Prevalence of malaria and social determinants of transmission among febrile patients attending Obioma Hospital, Umuahia, Abia State, Nigeria
Malaria prevalence was studied among 400 patients that attended Obioma Hospital in Umuahia, Abia State, between the months of September and December, 2015. Venous blood samples were aseptically collected from the patients (mean age 28.5 SD 12.5). Thick and thin blood smears stained with field stains A and B were made on grease-free slides and examined microscopically for the presence of malaria parasites. Structured questionnaires were used to gather socio-demographic data and knowledge, attitude and practices of the respondents regarding malaria. Out of the 400 clinically suspected malaria patients examined, 161 (40.3%) were infected with Plasmodium. More males (45.2%) than females (37.0%) were infected though the differences were not statistically significant (p>0.05). The age-group 6-15 years had the highest prevalence. Occupation wise, traders were more infected (56.4%) and the differences were not statistically significant (p>0.05). The prevalence of malaria parasites infection though highest in respondents with informal education (68.3%) was not significantly higher than in other groups (p>0.05). Some of the respondents (57.3%) identified mosquito bites as the cause of malaria though a few still had wrong perceptions of the cause. Many of the respondents showed adequate knowledge of the symptoms and signs. Fever (53.0%), headache (58.0%), body pains (27.8%), and bitter taste (29.3%) were some of the symptoms reported. Some respondents had knowledge of microscopy (55.8%) and some Rapid Diagnostic Tests (47.3%) as diagnostic methods for malaria. For the chemotherapy and preventive measures (52.0%), reported the use of oral drugs (35.3%), use of injection, (19%) the use of insecticides treated mosquito nets and (2.3%) the use of herbal preparation. This study has shown that clinical diagnosis alone cannot be relied upon for accurate diagnosis of malaria in endemic areas. Verifying the clinical signs and symptoms of malaria with laboratory tests before commencing treatment is highly advocated.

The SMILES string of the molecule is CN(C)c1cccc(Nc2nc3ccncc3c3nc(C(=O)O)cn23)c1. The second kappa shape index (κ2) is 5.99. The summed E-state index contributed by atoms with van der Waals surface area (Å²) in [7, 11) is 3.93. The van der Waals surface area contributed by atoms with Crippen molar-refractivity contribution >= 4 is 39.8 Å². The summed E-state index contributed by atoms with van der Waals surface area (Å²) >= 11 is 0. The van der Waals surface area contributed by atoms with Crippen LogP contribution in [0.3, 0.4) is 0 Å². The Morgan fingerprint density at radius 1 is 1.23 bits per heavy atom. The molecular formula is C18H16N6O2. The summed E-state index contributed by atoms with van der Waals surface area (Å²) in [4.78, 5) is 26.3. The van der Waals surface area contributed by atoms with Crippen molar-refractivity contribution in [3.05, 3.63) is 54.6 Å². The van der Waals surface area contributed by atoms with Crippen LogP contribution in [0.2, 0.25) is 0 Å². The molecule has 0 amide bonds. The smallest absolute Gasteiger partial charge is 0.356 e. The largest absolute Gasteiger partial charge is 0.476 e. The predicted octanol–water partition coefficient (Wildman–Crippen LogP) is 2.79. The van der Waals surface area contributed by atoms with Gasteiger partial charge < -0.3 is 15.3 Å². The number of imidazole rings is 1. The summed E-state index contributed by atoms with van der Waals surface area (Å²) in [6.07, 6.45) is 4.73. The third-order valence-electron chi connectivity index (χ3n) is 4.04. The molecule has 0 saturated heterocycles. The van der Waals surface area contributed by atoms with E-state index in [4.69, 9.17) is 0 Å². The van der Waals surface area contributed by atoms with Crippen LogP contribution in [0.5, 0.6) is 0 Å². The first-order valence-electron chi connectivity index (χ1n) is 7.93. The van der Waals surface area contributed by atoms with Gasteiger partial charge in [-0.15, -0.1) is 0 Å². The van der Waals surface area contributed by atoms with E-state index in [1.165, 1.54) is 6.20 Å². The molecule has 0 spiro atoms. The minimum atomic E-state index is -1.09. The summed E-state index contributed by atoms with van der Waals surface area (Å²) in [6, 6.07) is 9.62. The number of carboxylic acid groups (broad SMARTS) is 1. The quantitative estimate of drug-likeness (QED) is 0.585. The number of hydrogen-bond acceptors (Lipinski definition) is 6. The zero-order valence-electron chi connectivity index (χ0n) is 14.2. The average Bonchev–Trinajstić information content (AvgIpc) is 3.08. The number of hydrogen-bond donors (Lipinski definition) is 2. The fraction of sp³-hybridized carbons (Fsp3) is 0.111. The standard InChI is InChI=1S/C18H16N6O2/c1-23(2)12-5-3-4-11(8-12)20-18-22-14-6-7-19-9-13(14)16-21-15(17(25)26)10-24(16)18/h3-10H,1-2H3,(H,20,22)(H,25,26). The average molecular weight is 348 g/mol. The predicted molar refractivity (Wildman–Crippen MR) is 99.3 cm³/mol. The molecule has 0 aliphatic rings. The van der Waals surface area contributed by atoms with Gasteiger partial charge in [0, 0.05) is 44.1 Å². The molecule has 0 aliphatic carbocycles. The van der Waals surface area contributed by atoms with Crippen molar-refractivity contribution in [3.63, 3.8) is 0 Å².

Keywords: Malaria prevalence; clinically suspected malaria patients; knowledge; attitude; practices